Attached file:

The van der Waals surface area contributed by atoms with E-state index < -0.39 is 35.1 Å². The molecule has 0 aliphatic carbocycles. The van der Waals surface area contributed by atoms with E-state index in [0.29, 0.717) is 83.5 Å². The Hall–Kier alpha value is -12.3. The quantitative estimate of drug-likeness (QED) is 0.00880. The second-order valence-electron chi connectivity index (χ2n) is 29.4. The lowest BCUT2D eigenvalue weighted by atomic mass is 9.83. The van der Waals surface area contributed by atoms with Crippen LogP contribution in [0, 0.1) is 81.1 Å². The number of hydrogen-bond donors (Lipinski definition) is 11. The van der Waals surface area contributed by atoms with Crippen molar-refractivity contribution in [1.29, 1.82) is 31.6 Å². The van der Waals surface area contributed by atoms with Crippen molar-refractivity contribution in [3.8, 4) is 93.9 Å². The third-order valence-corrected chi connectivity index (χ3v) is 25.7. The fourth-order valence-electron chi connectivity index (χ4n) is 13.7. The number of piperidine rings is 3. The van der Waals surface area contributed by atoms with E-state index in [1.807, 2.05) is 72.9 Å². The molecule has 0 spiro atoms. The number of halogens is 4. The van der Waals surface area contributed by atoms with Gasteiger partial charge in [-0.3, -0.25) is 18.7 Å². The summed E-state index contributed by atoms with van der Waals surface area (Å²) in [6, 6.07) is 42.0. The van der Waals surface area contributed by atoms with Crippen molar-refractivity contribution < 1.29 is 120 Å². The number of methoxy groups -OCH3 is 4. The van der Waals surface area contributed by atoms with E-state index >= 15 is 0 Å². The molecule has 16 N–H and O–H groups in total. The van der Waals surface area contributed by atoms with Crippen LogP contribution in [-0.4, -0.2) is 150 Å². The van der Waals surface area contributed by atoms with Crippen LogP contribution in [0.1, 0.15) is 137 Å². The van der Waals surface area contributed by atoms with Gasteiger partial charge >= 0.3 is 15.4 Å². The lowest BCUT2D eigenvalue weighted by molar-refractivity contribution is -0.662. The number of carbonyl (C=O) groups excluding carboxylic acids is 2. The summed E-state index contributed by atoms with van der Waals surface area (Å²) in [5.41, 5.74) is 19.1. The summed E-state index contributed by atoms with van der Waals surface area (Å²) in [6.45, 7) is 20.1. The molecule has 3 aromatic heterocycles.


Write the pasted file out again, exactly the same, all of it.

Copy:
The van der Waals surface area contributed by atoms with E-state index < -0.39 is 35.1 Å². The molecule has 0 aliphatic carbocycles. The van der Waals surface area contributed by atoms with E-state index in [0.29, 0.717) is 83.5 Å². The Hall–Kier alpha value is -12.3. The quantitative estimate of drug-likeness (QED) is 0.00880. The second-order valence-electron chi connectivity index (χ2n) is 29.4. The lowest BCUT2D eigenvalue weighted by atomic mass is 9.83. The van der Waals surface area contributed by atoms with Crippen LogP contribution in [0, 0.1) is 81.1 Å². The number of hydrogen-bond donors (Lipinski definition) is 11. The van der Waals surface area contributed by atoms with Crippen molar-refractivity contribution in [1.29, 1.82) is 31.6 Å². The van der Waals surface area contributed by atoms with Crippen molar-refractivity contribution in [3.8, 4) is 93.9 Å². The third-order valence-corrected chi connectivity index (χ3v) is 25.7. The fourth-order valence-electron chi connectivity index (χ4n) is 13.7. The number of piperidine rings is 3. The van der Waals surface area contributed by atoms with E-state index in [1.807, 2.05) is 72.9 Å². The molecule has 0 spiro atoms. The number of halogens is 4. The van der Waals surface area contributed by atoms with Gasteiger partial charge in [-0.3, -0.25) is 18.7 Å². The summed E-state index contributed by atoms with van der Waals surface area (Å²) in [6, 6.07) is 42.0. The van der Waals surface area contributed by atoms with Crippen molar-refractivity contribution < 1.29 is 120 Å². The number of methoxy groups -OCH3 is 4. The van der Waals surface area contributed by atoms with E-state index >= 15 is 0 Å². The molecule has 16 N–H and O–H groups in total. The van der Waals surface area contributed by atoms with Crippen LogP contribution in [-0.4, -0.2) is 150 Å². The van der Waals surface area contributed by atoms with Crippen LogP contribution in [0.1, 0.15) is 137 Å². The van der Waals surface area contributed by atoms with Gasteiger partial charge >= 0.3 is 15.4 Å². The lowest BCUT2D eigenvalue weighted by molar-refractivity contribution is -0.662. The number of carbonyl (C=O) groups excluding carboxylic acids is 2. The summed E-state index contributed by atoms with van der Waals surface area (Å²) in [5.41, 5.74) is 19.1. The summed E-state index contributed by atoms with van der Waals surface area (Å²) in [6.45, 7) is 20.1. The molecule has 3 aromatic heterocycles.